Agri-PV core technology: expansion is progressing
24 May 2024, 13:36

The expansion of solar energy production is progressing rapidly, while at the same time politicians have set themselves ambitious goals. Ground-mounted systems are set to play a key role, particularly systems on agricultural land. "We have developed special expertise in agrivoltaics in particular," says Markus W. Voigt, CEO of the aream Group.


The sun is the energy source of the future. In the planned expansion of solar energy in Germany, particular attention is being paid to open spaces: car parks, industrial plants and agricultural land. At the end of 2023, they accounted for around a third of all installations. According to the EEG, half of the future expansion is to take place on open spaces, with an additional capacity of almost ten GW being targeted from 2025. Agri-PV, i.e. the installation of solar systems on agricultural land, could become a core technology. It is still in its infancy in Germany. However, its advantages are undeniable. 

Agri-PV allows the multiple utilisation of land, increasing the efficiency of its use and thus reducing competition for scarce sites. According to the Ministry of Agriculture, electricity generation with agri-PV requires a maximum of 15 per cent of agricultural land, meaning that at least 85 per cent of the land remains available for agriculture. In addition, horizontal agri-PV systems can protect the soil from the sun and drying out, while vertical systems can protect it from wind erosion. In addition, there are further advantages such as the integration of PV systems into the landscape, farmers can diversify their income and value creation in rural areas is increased. "All of this ensures a high level of acceptance of agrivoltaics among farmers and the population," says Voigt.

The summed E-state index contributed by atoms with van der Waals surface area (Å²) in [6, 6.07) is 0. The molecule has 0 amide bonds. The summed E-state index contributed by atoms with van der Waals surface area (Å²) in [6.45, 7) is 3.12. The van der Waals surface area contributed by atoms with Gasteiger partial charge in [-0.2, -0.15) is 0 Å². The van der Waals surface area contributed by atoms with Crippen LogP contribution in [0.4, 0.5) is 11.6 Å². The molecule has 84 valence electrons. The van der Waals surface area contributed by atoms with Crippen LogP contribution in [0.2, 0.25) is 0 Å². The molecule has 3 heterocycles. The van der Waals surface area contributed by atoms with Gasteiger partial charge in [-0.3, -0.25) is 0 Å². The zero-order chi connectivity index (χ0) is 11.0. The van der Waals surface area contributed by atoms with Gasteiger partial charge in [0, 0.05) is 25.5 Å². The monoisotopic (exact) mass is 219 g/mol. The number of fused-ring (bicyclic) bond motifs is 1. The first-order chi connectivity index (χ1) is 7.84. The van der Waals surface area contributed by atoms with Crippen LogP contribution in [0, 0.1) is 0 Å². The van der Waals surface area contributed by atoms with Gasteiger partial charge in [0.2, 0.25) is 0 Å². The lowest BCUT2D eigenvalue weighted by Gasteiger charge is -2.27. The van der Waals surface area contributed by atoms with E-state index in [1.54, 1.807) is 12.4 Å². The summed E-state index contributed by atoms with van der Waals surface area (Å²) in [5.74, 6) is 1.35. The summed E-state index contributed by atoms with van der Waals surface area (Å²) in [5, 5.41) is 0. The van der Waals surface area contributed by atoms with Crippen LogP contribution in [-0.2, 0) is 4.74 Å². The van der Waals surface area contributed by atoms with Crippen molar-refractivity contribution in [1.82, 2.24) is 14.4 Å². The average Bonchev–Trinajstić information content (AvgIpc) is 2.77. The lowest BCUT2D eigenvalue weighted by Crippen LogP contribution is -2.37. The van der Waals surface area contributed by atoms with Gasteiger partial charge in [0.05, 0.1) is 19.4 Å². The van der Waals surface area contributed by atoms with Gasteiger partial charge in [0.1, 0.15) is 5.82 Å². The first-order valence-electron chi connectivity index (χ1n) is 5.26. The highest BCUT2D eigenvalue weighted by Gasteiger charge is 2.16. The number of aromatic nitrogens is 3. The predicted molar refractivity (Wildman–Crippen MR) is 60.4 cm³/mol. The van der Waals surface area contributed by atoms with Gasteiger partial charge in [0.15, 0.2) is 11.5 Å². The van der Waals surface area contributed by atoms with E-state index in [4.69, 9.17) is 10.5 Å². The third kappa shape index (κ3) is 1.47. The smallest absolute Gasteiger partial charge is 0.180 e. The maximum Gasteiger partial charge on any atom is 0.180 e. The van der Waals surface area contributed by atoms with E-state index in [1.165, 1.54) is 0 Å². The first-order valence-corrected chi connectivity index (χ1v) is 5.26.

However, the development of the corresponding areas is a complex challenge for project developers. Firstly, suitable locations must be found in a targeted manner using AI-based geoinformation systems. Integrated feasibility analyses for ground-mounted systems and agri-PV are created in a preliminary assessment. Acquirers are then sent out to secure the sites and initiate projects. "We believe we are well positioned in this process," explains Voigt, "because aream covers the entire value chain, from securing land to the ongoing operation of the plants." By the end of 2025, aream intends to develop more than 500 MWp of solar plants to construction maturity. In addition, the pipeline includes a potential of three GWp of solar and four GW of storage.



Leandra Kiebach
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